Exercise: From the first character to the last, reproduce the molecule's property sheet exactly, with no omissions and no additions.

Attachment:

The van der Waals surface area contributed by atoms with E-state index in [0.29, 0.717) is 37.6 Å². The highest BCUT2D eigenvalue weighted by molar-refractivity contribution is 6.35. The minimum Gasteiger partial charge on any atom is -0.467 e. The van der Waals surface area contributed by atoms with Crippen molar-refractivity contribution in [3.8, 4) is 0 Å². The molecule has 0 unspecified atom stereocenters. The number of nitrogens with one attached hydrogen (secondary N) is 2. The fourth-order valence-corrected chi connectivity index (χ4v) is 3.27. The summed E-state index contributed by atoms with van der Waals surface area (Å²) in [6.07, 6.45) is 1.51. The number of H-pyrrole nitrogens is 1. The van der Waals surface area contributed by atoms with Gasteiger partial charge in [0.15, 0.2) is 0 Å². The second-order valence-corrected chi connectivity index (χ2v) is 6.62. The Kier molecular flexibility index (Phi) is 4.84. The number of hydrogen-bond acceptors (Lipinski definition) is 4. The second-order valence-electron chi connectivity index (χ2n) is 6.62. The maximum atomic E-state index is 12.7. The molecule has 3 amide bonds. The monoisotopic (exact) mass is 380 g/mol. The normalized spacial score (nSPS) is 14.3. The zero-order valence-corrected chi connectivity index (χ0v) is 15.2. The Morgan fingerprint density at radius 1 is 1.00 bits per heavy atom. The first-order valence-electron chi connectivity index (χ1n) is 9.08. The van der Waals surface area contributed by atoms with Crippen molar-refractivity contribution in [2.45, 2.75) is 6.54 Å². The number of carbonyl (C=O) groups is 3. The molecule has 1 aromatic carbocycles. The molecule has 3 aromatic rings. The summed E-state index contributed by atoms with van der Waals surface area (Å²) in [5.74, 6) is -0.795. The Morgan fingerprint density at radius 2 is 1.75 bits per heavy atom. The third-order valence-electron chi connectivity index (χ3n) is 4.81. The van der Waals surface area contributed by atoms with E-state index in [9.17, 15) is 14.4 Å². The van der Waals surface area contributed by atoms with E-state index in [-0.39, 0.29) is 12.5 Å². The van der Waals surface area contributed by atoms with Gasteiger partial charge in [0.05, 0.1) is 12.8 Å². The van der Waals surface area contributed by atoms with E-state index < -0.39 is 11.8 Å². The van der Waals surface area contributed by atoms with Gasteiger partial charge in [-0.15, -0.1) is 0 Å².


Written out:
The van der Waals surface area contributed by atoms with E-state index in [0.29, 0.717) is 37.6 Å². The highest BCUT2D eigenvalue weighted by molar-refractivity contribution is 6.35. The minimum Gasteiger partial charge on any atom is -0.467 e. The van der Waals surface area contributed by atoms with Crippen molar-refractivity contribution in [3.8, 4) is 0 Å². The molecule has 0 unspecified atom stereocenters. The number of nitrogens with one attached hydrogen (secondary N) is 2. The fourth-order valence-corrected chi connectivity index (χ4v) is 3.27. The summed E-state index contributed by atoms with van der Waals surface area (Å²) in [6.07, 6.45) is 1.51. The number of H-pyrrole nitrogens is 1. The van der Waals surface area contributed by atoms with Gasteiger partial charge in [0.15, 0.2) is 0 Å². The second-order valence-corrected chi connectivity index (χ2v) is 6.62. The Kier molecular flexibility index (Phi) is 4.84. The number of hydrogen-bond acceptors (Lipinski definition) is 4. The second-order valence-electron chi connectivity index (χ2n) is 6.62. The maximum atomic E-state index is 12.7. The molecule has 3 amide bonds. The monoisotopic (exact) mass is 380 g/mol. The normalized spacial score (nSPS) is 14.3. The zero-order valence-corrected chi connectivity index (χ0v) is 15.2. The Morgan fingerprint density at radius 1 is 1.00 bits per heavy atom. The first-order valence-electron chi connectivity index (χ1n) is 9.08. The van der Waals surface area contributed by atoms with Crippen molar-refractivity contribution in [2.45, 2.75) is 6.54 Å². The number of carbonyl (C=O) groups is 3. The molecule has 1 aromatic carbocycles. The molecule has 3 aromatic rings. The summed E-state index contributed by atoms with van der Waals surface area (Å²) in [5.74, 6) is -0.795. The Morgan fingerprint density at radius 2 is 1.75 bits per heavy atom. The third-order valence-electron chi connectivity index (χ3n) is 4.81. The van der Waals surface area contributed by atoms with E-state index in [9.17, 15) is 14.4 Å². The van der Waals surface area contributed by atoms with E-state index in [-0.39, 0.29) is 12.5 Å². The van der Waals surface area contributed by atoms with Gasteiger partial charge in [0.05, 0.1) is 12.8 Å². The van der Waals surface area contributed by atoms with E-state index < -0.39 is 11.8 Å². The van der Waals surface area contributed by atoms with Gasteiger partial charge in [-0.15, -0.1) is 0 Å².